Wednesday 27 November 2013

Lack of Respect for Ancient Monuments in Today's Britain

Referring to recent "additions" to the Uffington White Horse and the moustache added to the Cerne Abbas Giant, Heritage Action ask: "Stunts at monuments: is there a policy on the subject?" 27/11/2013. They argue that such modifications hardly foster any respect for ancient sites and monuments (what's new in dig it all up Great Britain?) and whether such stunts "carry a risk of damaging copycatting elsewhere".

One thinks in this context in particular of the vandalism of an 1844 equestrian monument to the Duke of Wellington by the important nineteenth century sculptor Carlo Marochetti in Glasgow. Pranksters continually clamber up to place a traffic rod cone on the head of the person commemorated and/or his horse damaging the fragile bronze cast and its patina:
According to Gary Nesbit, a leading expert on Glasgow's public statues, damage is being done to the duke by decades of being climbed upon [...] He said: "His sword is damaged, the plinth is scuffed, it's covered with stickers and biological growth and how we treat a monument to a symbol of all that is wonderful about the British military is a disgrace [...] What's needed is illumination and cameras".
Earlier pleas have gone unheeded (Stephanie Todd, 'Council in road cone statue plea' BBC News Scotland, Wednesday, 16 February, 2005): "The Duke has lost his spurs and half his sword as a result of pranksters trying to scale the structure", one of course not meant to be climbed on. Recently moves were afoot by those entrusted with care of the monument to restrict access of vandals to the monument, but they were opposed by a campaign led by a Leverhulme fellow at Glasgow’s Scottish Centre for Crime and Justice Research, a member of the Glasgow "Trafficking Culture" project. Personally, I think this raises a number of questions which need discussing.* If this was a stele in the Central American jungle getting its glyphs scuffed and knobs knocked off by drunken local businessmen, foresters and farmers continually climbing onto it to place an empty tequila bottle comically on top of it, would it be so "funny"? Does the fact that its in 'everything goes' Britain make it any the more acceptable? What attitudes lie behind encouraging such acts? Cultural expression or lack-of-culture? Use of a public monument or misuse? Respect for historical sites and monuments or disrespect? Do we look after the remains of the past, or let people clamber all over it doing what they feel like doing at the time? Is today's drunken dumb-down disrespect for a work of art which has come down from the past a substitute for respect for (and understanding of) the artist's original message and the intentions of those who paid for the creation of the monument? When we talk of preservation, what is it we are trying to conserve and pass on to our children and why?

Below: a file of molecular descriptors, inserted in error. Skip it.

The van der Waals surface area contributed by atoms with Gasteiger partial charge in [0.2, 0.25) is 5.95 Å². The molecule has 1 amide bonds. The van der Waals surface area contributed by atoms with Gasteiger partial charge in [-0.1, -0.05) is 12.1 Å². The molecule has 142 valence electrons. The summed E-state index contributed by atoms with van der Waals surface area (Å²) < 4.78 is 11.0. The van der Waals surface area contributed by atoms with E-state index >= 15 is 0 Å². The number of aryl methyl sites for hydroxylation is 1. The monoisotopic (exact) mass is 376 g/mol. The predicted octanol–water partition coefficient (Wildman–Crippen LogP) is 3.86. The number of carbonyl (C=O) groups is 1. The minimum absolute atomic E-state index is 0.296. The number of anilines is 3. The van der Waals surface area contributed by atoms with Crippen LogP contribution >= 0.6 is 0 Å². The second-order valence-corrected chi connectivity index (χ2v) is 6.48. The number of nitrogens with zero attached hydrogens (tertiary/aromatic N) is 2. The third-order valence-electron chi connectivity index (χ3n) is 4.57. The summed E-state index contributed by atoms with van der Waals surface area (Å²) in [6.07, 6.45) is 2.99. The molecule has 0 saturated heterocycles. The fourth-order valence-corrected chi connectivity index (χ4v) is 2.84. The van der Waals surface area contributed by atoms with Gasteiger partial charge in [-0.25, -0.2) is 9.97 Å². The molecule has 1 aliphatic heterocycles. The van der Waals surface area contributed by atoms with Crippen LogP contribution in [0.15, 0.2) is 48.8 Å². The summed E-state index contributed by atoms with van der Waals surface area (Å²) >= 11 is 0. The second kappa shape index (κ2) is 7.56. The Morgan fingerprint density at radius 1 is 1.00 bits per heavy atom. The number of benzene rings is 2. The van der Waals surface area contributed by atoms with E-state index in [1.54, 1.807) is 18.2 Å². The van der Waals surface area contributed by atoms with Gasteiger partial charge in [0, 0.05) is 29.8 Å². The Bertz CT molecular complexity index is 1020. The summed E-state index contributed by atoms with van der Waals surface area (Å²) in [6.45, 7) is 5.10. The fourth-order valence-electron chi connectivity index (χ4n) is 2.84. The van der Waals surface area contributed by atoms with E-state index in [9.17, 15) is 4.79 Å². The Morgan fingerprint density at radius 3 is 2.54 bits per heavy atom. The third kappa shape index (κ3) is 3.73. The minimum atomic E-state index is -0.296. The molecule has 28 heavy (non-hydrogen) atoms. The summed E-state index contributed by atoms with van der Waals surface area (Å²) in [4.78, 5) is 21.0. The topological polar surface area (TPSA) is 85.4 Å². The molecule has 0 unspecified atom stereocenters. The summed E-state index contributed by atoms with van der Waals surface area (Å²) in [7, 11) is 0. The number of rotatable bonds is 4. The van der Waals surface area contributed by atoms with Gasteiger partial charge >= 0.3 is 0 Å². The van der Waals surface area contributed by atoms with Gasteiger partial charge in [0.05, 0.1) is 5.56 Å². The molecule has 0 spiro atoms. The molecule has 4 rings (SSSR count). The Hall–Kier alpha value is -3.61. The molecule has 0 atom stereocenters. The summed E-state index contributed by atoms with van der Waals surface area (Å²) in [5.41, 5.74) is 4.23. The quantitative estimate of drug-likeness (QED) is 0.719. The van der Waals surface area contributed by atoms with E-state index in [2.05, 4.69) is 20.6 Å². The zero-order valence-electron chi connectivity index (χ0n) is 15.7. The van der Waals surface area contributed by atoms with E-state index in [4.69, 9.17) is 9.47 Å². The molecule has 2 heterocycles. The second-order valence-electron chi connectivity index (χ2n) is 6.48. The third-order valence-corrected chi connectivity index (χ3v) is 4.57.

* Not least because the act itself is an offence.

Vignette: The White Heritage Hero of Uffington  ("Detectorist Stunt 'A Desecration' Say Residents", Saturday, 10 March 2012

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